More than 100 charities share £5.4m in suicide prevention funding

The government has announced that 113 charities are sharing £5.4m in funding aimed at preventing suicide among high-risk groups, including men and among Black communities.

The funding has been made available through the Department of Health and Social Care (DHSC) following an increase in demand for mental health services amid the Covid pandemic.

Money is being used to fund therapy, workshops to tackle the stigma of mental health and helpline support.

A Suicide Prevention Plan is to be published by the government later this year to detail further support.

The funding awards have detailed by the DHSC to mark Mental Health Awareness Week (May 9-15).

Among charities to benefit is James’ Place Charity, which has been handed £284,000 to provide suicide prevention therapy to men in Merseyside.

“At James’ Place, our professional therapists work with men in suicidal crisis who have an active plan to end their lives or who have recently made an attempt,” said the charity’s chief executive Ellen O’Donoghue.

“The DHSC’s Suicide Prevention Fund has made a huge difference to the men we supported at our Liverpool centre in 2021 and 2022. We are now focussing on expanding our provision further, opening our second centre in London and three more beyond that, so that we can reach more men and help them to find hope for the future.”

Another is the Caribbean & African Health Network, which has been awarded £41,500 to tackle taboos around suicide in Black communities and run virtual chat and support sessions for young people.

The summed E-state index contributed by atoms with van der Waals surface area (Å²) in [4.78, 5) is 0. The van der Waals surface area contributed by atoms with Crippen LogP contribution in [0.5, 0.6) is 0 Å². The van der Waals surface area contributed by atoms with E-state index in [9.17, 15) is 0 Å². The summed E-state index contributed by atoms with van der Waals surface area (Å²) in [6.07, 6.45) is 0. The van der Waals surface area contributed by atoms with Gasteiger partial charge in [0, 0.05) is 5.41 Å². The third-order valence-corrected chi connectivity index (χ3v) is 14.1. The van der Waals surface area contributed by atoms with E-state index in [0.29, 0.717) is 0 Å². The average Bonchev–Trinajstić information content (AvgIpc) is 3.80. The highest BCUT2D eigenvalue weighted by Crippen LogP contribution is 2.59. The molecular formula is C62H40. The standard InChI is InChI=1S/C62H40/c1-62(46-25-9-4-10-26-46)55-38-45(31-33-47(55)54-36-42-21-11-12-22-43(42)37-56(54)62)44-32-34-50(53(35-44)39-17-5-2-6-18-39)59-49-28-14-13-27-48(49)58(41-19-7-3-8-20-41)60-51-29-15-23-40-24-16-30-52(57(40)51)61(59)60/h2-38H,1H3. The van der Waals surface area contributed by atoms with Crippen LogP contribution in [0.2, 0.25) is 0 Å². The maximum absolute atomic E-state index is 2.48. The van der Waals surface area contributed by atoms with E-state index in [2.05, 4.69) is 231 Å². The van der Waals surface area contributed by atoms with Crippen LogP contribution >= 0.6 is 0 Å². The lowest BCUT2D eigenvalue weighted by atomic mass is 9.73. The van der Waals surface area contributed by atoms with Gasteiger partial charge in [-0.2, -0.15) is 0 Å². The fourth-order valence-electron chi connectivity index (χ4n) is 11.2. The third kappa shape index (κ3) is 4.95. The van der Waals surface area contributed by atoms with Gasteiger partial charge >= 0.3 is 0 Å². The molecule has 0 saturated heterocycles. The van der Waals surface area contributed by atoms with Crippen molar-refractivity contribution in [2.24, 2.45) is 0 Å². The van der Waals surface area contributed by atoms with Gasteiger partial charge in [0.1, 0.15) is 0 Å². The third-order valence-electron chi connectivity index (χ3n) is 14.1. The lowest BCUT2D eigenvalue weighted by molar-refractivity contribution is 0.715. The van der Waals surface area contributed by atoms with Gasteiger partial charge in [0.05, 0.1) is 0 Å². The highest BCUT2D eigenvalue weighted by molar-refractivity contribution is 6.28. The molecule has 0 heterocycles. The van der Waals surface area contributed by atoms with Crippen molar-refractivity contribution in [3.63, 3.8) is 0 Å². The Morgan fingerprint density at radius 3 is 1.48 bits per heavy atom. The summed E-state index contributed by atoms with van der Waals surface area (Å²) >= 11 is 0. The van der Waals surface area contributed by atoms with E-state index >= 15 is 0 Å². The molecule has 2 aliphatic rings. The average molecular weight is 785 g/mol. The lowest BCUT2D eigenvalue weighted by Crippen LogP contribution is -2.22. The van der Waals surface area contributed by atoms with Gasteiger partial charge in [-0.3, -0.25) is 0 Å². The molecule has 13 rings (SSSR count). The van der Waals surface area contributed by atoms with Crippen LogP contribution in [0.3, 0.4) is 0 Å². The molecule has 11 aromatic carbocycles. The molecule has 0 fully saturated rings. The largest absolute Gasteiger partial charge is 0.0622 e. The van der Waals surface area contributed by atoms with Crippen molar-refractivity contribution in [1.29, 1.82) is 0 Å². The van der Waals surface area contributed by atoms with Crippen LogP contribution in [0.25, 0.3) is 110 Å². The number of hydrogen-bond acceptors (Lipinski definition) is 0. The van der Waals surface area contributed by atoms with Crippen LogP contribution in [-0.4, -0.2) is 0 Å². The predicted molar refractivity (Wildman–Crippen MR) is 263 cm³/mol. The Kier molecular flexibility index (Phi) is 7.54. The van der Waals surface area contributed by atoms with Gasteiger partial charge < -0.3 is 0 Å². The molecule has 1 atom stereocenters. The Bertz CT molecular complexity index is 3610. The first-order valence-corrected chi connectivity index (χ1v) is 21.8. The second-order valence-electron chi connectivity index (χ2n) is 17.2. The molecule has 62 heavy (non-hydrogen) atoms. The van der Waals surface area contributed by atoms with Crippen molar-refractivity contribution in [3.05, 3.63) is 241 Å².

Charles Kwaku-Odoi, chief officer of the Network said: “The funding will enable us increase understanding and knowledge of practical suicide prevention techniques via different platforms helping people to spot the early signs and act appropriately.”

Meanwhile support charity Papyrus is using its £152,000 award to provide support and advice services to young people around suicide prevention.

According to the DHSC there were more than 5,000 suicides in 2021. Around four in ten are among people in their 40s and 50s. Men aged 45-49 are the highest risk group.

Health minister Gillian Keegan said: “The suicide prevention voluntary sector has played a crucial role in providing people with the help and support they need throughout the pandemic, and I thank them for all they do.

“Suicides are preventable tragedies when the right support and help is in place.”

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